A certification of origin must include the following minimum data elements:

  • Importer, Exporter, or Producer
    Indicate whether the certifier is the exporter, producer, or importer.
  • Certifier
    Provide the certifier’s name, title, address, phone number, and email address.
  • Exporter
    Provide the exporter’s name, address, e-mail address, and phone number if different from the certifier. This is not required if the producer is completing the certification of origin and does not know the identity of the exporter.
  • Producer
    Provide the producer’s name, address, e-mail address, and phone number, if different from the certifier or exporter or, if there are multiple producers, provide a list of producers.
  • Importer
    Provide the importer’s name, address, email address, and phone number.
  • Description and HTS Code
    Provide a description of the good and the HTS code of the good. The description should be sufficient to relate it to the good covered by the certification. If the certification of origin covers a single shipment of a good, indicate, the invoice number related to the exportation.
  • Origin Criteria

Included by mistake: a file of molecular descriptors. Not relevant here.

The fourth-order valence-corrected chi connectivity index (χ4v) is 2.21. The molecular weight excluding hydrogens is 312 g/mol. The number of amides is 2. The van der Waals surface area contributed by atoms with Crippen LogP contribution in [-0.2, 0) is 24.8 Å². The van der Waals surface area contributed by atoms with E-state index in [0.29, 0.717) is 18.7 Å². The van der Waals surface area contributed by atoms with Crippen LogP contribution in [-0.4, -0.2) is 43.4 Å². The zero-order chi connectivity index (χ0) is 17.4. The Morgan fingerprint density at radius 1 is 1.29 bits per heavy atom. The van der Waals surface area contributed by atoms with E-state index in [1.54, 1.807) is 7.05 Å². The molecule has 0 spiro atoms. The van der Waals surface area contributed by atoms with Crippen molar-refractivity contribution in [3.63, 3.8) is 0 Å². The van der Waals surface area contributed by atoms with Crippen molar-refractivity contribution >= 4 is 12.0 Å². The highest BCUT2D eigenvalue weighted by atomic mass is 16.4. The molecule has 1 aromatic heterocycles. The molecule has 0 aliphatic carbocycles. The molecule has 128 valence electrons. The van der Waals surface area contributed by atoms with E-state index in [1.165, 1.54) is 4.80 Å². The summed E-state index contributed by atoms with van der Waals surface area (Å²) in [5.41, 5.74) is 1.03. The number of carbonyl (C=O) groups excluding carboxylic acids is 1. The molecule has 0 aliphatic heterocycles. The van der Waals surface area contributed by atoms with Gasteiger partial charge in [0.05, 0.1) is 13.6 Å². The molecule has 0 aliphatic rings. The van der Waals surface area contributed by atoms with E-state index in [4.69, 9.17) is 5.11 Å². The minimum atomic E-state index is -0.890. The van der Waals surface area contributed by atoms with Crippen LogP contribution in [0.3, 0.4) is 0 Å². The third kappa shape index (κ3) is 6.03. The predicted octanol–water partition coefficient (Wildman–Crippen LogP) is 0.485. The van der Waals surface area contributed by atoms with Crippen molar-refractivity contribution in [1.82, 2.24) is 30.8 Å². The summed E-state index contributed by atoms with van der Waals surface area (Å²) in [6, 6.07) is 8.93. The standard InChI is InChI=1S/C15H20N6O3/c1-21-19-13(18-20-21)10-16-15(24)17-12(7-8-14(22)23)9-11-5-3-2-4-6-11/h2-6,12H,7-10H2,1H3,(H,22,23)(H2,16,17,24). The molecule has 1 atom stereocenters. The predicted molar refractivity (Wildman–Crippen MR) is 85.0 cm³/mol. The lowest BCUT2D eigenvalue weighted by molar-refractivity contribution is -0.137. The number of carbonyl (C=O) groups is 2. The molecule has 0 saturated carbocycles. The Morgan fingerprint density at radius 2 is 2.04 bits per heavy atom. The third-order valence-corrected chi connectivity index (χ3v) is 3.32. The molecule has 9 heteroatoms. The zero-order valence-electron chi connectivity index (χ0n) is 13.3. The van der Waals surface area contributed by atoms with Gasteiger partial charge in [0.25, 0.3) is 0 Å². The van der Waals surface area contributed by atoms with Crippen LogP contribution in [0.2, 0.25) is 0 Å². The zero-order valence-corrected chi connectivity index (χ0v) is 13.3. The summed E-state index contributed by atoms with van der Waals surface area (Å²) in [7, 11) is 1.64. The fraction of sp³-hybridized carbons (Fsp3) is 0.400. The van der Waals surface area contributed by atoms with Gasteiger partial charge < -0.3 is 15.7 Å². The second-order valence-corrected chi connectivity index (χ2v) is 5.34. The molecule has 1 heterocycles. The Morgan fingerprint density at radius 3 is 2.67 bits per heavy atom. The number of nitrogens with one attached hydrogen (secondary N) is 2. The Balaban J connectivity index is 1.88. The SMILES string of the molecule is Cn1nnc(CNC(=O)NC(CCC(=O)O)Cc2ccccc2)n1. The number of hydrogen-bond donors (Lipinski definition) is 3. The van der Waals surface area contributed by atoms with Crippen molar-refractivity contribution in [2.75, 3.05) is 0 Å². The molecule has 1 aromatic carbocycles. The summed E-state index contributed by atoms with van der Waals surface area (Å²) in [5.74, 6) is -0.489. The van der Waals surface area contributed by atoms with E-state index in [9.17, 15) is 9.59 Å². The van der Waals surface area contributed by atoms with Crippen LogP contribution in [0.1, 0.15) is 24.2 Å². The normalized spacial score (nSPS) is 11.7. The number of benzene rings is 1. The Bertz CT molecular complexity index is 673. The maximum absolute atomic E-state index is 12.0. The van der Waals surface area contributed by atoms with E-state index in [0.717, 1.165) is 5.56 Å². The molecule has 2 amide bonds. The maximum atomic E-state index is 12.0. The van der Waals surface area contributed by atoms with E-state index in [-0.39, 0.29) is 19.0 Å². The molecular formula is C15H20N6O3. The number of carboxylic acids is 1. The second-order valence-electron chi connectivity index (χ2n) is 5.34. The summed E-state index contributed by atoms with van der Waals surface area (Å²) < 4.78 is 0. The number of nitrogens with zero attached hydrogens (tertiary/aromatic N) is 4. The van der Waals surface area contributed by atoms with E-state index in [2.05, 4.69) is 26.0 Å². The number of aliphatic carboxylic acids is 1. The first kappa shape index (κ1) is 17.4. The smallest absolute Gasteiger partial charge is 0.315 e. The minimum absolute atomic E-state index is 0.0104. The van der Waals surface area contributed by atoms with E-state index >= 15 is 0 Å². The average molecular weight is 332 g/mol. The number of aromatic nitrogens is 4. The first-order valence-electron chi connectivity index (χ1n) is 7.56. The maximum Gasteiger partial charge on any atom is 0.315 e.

Specify the origin criteria under which the good qualifies found in Chapter 4 of the USMCA.
  • Blanket Period
    Include the period if the certification covers multiple shipments of identical goods for a specified period of up to 12 months.
  • Authorized Signature and Date
    The certification must be signed and dated by the certifier and accompanied by the
    following statement:
    “I certify that the goods described in this document qualify as originating and the information contained in this document is true and accurate. I assume responsibility for proving such representations and agree to maintain and present upon request or to make available during a verification visit, documentation necessary to support this certification.”

Obligations of Importers Claiming Preferential Tariff Treatment

The obligations of importers claiming preferential tariff treatment under USMCA are generally the same as those under NAFTA.